Not local, but certainly relevant. Danielle DiMartino from the Dallas Morning News put together a nice primer on how the mortgage market poses a systemic risk to our entire financial system..
From the Dallas Morning News:
The mortgage market remains a mystery to virtually every American.
For starters, the sheer size is inconceivable; it’s hard to get your mind around a fast-growing $8.7 trillion market. Even saying it’s more than twice the size of the U.S. Treasury market doesn’t put things into perspective for the layman.
Try this bit of context, then: The mortgage market is so big that it has the ability to introduce systemic risk into our financial system.
Systemic risk is risk that affects an entire financial market or system, not just specific participants. As such, it’s impossible to escape systemic risk through diversification.
Sound too alarmist? Consider a few facts:
•The collateral backing mortgages is stretched precariously thin – one in 10 homeowners has zero-to-negative home equity.
•Recent estimates put one-quarter of all mortgages underwritten last year in the subprime, or riskiest, category. That’s well above the 13 percent average share for the decade through 2005.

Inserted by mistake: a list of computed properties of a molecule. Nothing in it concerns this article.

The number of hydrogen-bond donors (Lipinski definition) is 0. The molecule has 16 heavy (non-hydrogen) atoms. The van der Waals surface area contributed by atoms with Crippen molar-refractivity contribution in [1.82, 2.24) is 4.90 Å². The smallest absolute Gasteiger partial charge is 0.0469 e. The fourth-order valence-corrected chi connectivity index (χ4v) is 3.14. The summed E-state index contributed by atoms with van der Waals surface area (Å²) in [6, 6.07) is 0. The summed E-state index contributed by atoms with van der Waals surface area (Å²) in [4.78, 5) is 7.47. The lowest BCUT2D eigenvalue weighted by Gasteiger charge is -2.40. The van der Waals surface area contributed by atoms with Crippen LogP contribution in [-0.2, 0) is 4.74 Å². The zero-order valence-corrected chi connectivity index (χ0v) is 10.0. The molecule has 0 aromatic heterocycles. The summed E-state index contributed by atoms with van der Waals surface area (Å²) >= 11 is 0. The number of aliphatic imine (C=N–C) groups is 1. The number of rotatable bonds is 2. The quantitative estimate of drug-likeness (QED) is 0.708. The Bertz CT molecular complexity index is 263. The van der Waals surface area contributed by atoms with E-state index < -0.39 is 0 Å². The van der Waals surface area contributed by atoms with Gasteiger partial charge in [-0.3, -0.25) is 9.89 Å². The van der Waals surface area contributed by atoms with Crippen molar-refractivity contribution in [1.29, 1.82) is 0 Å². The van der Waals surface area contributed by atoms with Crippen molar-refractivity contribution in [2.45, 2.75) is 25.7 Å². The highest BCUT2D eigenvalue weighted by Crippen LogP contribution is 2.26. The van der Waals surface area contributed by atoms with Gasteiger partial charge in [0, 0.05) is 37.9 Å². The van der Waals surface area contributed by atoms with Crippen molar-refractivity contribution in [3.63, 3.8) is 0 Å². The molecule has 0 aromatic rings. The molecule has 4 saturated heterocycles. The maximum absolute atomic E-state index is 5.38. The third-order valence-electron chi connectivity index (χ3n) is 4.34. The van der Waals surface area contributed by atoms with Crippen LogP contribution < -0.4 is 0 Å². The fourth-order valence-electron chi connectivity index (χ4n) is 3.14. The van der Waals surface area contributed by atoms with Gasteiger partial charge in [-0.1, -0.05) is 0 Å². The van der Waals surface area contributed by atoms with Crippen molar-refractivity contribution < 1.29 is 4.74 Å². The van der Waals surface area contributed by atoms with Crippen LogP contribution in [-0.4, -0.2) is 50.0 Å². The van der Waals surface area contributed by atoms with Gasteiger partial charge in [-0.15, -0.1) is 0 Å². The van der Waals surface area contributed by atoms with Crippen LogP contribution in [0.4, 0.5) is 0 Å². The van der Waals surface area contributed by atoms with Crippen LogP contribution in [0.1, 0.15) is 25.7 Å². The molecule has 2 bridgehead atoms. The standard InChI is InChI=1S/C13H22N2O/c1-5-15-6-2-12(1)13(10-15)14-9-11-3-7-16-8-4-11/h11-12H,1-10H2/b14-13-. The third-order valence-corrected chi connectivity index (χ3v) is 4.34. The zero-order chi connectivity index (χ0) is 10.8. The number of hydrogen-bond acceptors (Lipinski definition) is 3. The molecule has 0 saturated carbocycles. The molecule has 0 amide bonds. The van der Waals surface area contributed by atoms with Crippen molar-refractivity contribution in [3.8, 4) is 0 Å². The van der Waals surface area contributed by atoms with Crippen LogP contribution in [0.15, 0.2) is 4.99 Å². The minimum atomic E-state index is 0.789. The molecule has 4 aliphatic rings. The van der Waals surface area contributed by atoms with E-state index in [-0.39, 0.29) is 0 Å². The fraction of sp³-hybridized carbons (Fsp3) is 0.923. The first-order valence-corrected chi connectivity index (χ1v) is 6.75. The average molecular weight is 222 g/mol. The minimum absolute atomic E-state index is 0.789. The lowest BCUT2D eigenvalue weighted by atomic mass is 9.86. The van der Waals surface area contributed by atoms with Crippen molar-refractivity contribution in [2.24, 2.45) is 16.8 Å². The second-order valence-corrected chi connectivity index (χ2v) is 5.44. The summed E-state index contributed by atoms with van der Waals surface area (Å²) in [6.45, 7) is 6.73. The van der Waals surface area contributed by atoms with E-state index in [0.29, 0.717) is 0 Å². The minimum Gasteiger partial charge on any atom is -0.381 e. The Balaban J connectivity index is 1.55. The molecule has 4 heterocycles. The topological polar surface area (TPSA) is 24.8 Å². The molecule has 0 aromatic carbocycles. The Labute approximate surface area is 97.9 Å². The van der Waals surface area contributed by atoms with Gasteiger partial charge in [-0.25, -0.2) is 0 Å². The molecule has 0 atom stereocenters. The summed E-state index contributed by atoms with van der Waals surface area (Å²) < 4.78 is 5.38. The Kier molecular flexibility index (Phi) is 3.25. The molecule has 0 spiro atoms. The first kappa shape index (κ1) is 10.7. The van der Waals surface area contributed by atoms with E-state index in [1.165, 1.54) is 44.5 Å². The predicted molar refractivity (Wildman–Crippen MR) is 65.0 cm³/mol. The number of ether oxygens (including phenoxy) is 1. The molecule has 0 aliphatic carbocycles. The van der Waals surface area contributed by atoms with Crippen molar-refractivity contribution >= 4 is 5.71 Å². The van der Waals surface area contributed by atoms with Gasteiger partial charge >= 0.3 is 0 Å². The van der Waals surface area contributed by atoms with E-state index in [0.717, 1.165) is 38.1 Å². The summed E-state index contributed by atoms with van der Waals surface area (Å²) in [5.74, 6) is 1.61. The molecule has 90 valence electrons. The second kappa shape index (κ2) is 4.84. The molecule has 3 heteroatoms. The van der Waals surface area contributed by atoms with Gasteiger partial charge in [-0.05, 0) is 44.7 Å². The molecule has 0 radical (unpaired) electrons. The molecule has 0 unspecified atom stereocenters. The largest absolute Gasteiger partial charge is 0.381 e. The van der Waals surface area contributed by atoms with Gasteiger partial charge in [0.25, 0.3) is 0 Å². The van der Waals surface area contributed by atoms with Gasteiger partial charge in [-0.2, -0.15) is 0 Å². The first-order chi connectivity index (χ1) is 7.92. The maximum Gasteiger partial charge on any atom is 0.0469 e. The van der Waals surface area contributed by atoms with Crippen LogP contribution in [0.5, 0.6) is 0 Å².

•Even after adjusting the rate downward to account for Hurricane Katrina, mortgage delinquencies ended last year at 4.55 percent, an 18-month high. And subprime delinquencies are pushing 12 percent.
•Despite historically low borrowing costs, households spent a record amount of after-tax income at year-end to pay required principal and interest payments.
•In the next two years, about a quarter of all outstanding mortgages – or more than $2 trillion worth – will reset at higher rates.
•A record 62 percent of commercial banks’ earning assets are mortgage-related.
Let me just add a few more in case those didn’t raise your eyebrows..
• 43% of first-time home buyers did so with no down payment in 2005.
• The median down payment for those first-time buyers was 2% (on a $150,000 home).
• ARMs accounted for almost 40% of mortgages originated in 2004 and 2005.
• $600 Billion in equity was cashed out through refinancing in 2004.
• $834 Billion in equity was cashed out through refinancing in 2005.